Dark Reading is part of the Informa Tech Division of Informa PLC

This site is operated by a business or businesses owned by Informa PLC and all copyright resides with them.Informa PLC's registered office is 5 Howick Place, London SW1P 1WG. Registered in England and Wales. Number 8860726.

ABTV //

Malware

// // //
1/11/2018
11:45 AM
Scott Ferguson
Scott Ferguson
News Analysis-Security Now

McAfee: Attackers Targeting North Korean Dissidents, Journalists

A report from McAfee finds that a group of attackers is targeting North Korean dissidents, as well as some journalists, through social networks and a South Korean chat app called KakaoTalk.

A previously unknown group of attackers is targeting North Korean dissidents, as well as journalists, through a combination of social media and a popular South Korean chat app called Kakao Talk, according to a new report from McAfee.

In this case, the McAfee Mobile Research Team found that the attackers use social media platforms, such as Facebook, or the chat app to deliver Trojan malware to a user's mobile device, particularly Android.

Specifically the attack uses malicious APK files, which use a file format that installs software on the Android OS, according to the January 11 report.

A shot of the 'droppers' that appear on smartphones\r\n(Source: McAfee)\r\n
A shot of the "droppers" that appear on smartphones
\r\n(Source: McAfee)\r\n

The McAfee Inc. (NYSE: MFE) team dubbed this group "Sun Team," after some information in one of the files that were studied. It seems that Sun Team has only been active since 2016. Although there was one North Korean IP address associated with these malicious files, it's not clear who the group is working for at this time.

"However, WiFi was on so we cannot exclude the possibility that the IP address is private," according to McAfee.

In its conclusion, McAfee states:

This malware campaign is highly targeted, using social network services and KakaoTalk to directly approach targets and implant spyware. We cannot confirm who is behind this campaign, and the possible actor Sun Team is not related to any previously known cybercrime groups. The actors are familiar with South Korea and appear to want to spy on North Korean defectors, and on groups and individuals who help defectors.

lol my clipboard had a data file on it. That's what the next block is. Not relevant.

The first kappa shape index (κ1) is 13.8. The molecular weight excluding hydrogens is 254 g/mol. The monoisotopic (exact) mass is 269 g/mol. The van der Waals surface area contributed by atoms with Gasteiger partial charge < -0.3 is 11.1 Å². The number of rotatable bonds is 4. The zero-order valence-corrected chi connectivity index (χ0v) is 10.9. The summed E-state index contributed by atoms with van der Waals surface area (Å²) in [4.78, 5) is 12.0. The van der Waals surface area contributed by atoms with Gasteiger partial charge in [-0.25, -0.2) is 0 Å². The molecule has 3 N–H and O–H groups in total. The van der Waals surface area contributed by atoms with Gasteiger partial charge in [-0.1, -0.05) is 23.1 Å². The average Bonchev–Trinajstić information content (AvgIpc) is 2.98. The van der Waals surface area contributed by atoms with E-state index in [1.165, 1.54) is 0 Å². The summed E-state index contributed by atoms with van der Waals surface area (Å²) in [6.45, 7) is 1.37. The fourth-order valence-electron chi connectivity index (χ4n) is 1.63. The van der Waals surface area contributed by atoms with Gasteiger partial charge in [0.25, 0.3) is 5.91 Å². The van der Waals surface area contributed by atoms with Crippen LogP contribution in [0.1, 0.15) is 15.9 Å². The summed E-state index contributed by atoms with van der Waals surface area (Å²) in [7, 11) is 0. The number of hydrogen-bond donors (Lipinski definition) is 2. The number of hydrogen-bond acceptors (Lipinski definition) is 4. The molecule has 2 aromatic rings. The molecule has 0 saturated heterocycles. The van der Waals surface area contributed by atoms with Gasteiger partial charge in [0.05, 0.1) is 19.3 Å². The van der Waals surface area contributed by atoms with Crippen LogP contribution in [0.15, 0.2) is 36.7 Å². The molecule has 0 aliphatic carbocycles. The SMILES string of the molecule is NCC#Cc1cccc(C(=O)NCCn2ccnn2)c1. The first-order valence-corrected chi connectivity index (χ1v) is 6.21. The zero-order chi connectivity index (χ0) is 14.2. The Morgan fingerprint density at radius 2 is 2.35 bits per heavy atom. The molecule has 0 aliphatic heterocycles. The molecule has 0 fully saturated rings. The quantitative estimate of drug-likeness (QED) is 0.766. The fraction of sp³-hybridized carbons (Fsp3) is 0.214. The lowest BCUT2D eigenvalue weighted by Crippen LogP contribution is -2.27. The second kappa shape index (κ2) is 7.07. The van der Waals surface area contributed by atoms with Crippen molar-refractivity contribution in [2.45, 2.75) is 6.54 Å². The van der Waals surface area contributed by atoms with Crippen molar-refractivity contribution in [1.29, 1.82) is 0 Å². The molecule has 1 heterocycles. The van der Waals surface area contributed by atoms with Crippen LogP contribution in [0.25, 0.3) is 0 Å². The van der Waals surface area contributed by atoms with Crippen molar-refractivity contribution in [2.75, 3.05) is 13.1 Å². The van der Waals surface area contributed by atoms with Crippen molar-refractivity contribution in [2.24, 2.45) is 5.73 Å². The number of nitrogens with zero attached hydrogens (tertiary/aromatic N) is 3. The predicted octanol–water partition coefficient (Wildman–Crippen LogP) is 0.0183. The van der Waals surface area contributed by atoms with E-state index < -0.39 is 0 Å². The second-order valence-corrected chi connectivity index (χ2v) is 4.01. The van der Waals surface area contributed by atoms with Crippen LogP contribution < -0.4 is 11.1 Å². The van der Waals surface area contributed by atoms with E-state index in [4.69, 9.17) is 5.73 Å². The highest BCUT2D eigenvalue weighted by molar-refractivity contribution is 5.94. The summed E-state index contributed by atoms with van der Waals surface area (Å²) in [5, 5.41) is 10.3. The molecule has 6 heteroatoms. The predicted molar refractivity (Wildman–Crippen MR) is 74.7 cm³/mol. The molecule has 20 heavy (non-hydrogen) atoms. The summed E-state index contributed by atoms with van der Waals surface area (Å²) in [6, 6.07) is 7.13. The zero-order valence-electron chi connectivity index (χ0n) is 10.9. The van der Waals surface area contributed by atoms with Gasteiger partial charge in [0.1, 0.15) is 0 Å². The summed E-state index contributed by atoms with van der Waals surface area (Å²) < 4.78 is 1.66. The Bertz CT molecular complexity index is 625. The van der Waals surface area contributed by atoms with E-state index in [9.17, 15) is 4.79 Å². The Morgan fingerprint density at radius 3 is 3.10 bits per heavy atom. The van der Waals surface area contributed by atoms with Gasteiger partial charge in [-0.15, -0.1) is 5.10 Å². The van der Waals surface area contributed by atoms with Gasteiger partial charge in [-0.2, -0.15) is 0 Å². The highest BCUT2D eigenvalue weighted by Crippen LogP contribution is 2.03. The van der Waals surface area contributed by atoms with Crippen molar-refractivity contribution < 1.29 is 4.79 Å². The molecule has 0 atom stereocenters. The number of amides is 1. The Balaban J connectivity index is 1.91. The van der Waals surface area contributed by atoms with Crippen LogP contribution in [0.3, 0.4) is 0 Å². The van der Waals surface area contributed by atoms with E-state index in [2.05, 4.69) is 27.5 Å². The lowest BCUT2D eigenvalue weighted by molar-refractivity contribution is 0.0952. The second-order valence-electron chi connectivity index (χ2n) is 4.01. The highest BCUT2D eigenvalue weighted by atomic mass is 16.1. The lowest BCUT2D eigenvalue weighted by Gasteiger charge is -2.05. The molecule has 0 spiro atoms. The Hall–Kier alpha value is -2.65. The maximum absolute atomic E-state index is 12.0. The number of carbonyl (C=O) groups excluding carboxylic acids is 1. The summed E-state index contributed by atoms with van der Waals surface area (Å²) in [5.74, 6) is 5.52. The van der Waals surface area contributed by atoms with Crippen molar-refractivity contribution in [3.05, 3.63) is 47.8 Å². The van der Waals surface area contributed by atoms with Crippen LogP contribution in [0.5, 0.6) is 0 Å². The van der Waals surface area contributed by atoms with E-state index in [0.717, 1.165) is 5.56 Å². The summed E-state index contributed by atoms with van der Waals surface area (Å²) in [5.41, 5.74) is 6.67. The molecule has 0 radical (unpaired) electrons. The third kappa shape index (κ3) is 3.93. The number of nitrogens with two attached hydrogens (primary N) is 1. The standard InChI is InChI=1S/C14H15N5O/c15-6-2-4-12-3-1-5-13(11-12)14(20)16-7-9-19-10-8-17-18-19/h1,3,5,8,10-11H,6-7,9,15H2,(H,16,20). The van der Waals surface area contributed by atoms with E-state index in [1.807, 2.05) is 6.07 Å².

In an analysis of the files, the McAfee researchers found that attackers used two different prongs to target people. The first is called "Blood Assistant," which is a healthcare app, and the other is called "Pray for North Korea," which is an English translation.

To hide itself from the person who downloaded it, the malware can pop a video onto the screen until it's done installing. The malware also checks to see if the smartphone or any other device is already infected. If not, it uses a phishing technique to try getting the user to turn on the accessibility settings to gain control.

After it's installed, the Trojan uses a number of different cloud services to upload data, as well as to receive commands.

Related posts:

— Scott Ferguson, Editor, Enterprise Cloud News. Follow him on Twitter @sferguson_LR.

Comment  | 
Print  | 
More Insights
Comments
Threaded  |  Newest First  |  Oldest First
Edge-DRsplash-10-edge-articles
I Smell a RAT! New Cybersecurity Threats for the Crypto Industry
David Trepp, Partner, IT Assurance with accounting and advisory firm BPM LLP,  7/9/2021
News
Attacks on Kaseya Servers Led to Ransomware in Less Than 2 Hours
Robert Lemos, Contributing Writer,  7/7/2021
Commentary
It's in the Game (but It Shouldn't Be)
Tal Memran, Cybersecurity Expert, CYE,  7/9/2021
Register for Dark Reading Newsletters
White Papers
Video
Cartoon
Current Issue
The Promise and Reality of Cloud Security
Cloud security has been part of the cybersecurity conversation for years but has been on the sidelines for most enterprises. The shift to remote work during the COVID-19 pandemic and digital transformation projects have moved cloud infrastructure front-and-center as enterprises address the associated security risks. This report - a compilation of cutting-edge Black Hat research, in-depth Omdia analysis, and comprehensive Dark Reading reporting - explores how cloud security is rapidly evolving.
Flash Poll
Twitter Feed
Dark Reading - Bug Report
Bug Report
Enterprise Vulnerabilities
From DHS/US-CERT's National Vulnerability Database
CVE-2023-25135
PUBLISHED: 2023-02-03
vBulletin before 5.6.9 PL1 allows an unauthenticated remote attacker to execute arbitrary code via a crafted HTTP request that triggers deserialization. This occurs because verify_serialized checks that a value is serialized by calling unserialize and then checking for errors. The fixed versions are...
CVE-2022-4634
PUBLISHED: 2023-02-03
All versions prior to Delta Electronic’s CNCSoft version 1.01.34 (running ScreenEditor versions 1.01.5 and prior) are vulnerable to a stack-based buffer overflow, which could allow an attacker to remotely execute arbitrary code.
CVE-2023-0123
PUBLISHED: 2023-02-03
Delta Electronics DOPSoft versions 4.00.16.22 and prior are vulnerable to a stack-based buffer overflow, which could allow an attacker to remotely execute arbitrary code when a malformed file is introduced to the software.
CVE-2023-0124
PUBLISHED: 2023-02-03
Delta Electronics DOPSoft versions 4.00.16.22 and prior are vulnerable to an out-of-bounds write, which could allow an attacker to remotely execute arbitrary code when a malformed file is introduced to the software.
CVE-2023-24613
PUBLISHED: 2023-02-03
The user interface of Array Networks AG Series and vxAG through 9.4.0.470 could allow a remote attacker to use the gdb tool to overwrite the backend function call stack after accessing the system with administrator privileges. A successful exploit could leverage this vulnerability in the backend bin...